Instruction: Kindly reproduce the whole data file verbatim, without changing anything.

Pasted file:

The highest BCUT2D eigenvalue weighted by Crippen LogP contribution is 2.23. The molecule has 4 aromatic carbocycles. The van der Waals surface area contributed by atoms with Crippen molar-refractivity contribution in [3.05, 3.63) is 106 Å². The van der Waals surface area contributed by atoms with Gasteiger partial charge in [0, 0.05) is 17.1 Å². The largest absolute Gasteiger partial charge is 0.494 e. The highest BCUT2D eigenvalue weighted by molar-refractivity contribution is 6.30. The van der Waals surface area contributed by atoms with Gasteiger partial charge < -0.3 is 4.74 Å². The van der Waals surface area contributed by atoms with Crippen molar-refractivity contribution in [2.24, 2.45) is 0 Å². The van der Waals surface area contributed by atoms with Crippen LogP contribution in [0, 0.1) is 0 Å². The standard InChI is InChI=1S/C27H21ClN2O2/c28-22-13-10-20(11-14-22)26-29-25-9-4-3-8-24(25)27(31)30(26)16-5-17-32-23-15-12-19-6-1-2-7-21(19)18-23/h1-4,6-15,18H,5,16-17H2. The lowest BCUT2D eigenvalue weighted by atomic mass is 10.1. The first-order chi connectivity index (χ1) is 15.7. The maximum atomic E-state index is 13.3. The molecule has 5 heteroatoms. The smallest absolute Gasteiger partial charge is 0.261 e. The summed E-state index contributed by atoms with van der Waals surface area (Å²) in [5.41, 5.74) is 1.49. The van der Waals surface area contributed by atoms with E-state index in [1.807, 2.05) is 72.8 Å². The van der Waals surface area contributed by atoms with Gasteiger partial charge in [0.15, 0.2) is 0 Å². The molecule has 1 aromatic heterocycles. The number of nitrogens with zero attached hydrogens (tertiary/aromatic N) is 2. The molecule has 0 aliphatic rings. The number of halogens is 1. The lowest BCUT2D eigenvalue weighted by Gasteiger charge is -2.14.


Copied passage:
The highest BCUT2D eigenvalue weighted by Crippen LogP contribution is 2.23. The molecule has 4 aromatic carbocycles. The van der Waals surface area contributed by atoms with Crippen molar-refractivity contribution in [3.05, 3.63) is 106 Å². The van der Waals surface area contributed by atoms with Gasteiger partial charge in [0, 0.05) is 17.1 Å². The largest absolute Gasteiger partial charge is 0.494 e. The highest BCUT2D eigenvalue weighted by molar-refractivity contribution is 6.30. The van der Waals surface area contributed by atoms with Gasteiger partial charge < -0.3 is 4.74 Å². The van der Waals surface area contributed by atoms with Crippen molar-refractivity contribution in [2.24, 2.45) is 0 Å². The van der Waals surface area contributed by atoms with Crippen LogP contribution in [0, 0.1) is 0 Å². The standard InChI is InChI=1S/C27H21ClN2O2/c28-22-13-10-20(11-14-22)26-29-25-9-4-3-8-24(25)27(31)30(26)16-5-17-32-23-15-12-19-6-1-2-7-21(19)18-23/h1-4,6-15,18H,5,16-17H2. The lowest BCUT2D eigenvalue weighted by atomic mass is 10.1. The first-order chi connectivity index (χ1) is 15.7. The maximum atomic E-state index is 13.3. The molecule has 5 heteroatoms. The smallest absolute Gasteiger partial charge is 0.261 e. The summed E-state index contributed by atoms with van der Waals surface area (Å²) in [5.41, 5.74) is 1.49. The van der Waals surface area contributed by atoms with E-state index in [1.807, 2.05) is 72.8 Å². The van der Waals surface area contributed by atoms with Gasteiger partial charge in [0.15, 0.2) is 0 Å². The molecule has 1 aromatic heterocycles. The number of nitrogens with zero attached hydrogens (tertiary/aromatic N) is 2. The molecule has 0 aliphatic rings. The number of halogens is 1. The lowest BCUT2D eigenvalue weighted by Gasteiger charge is -2.14.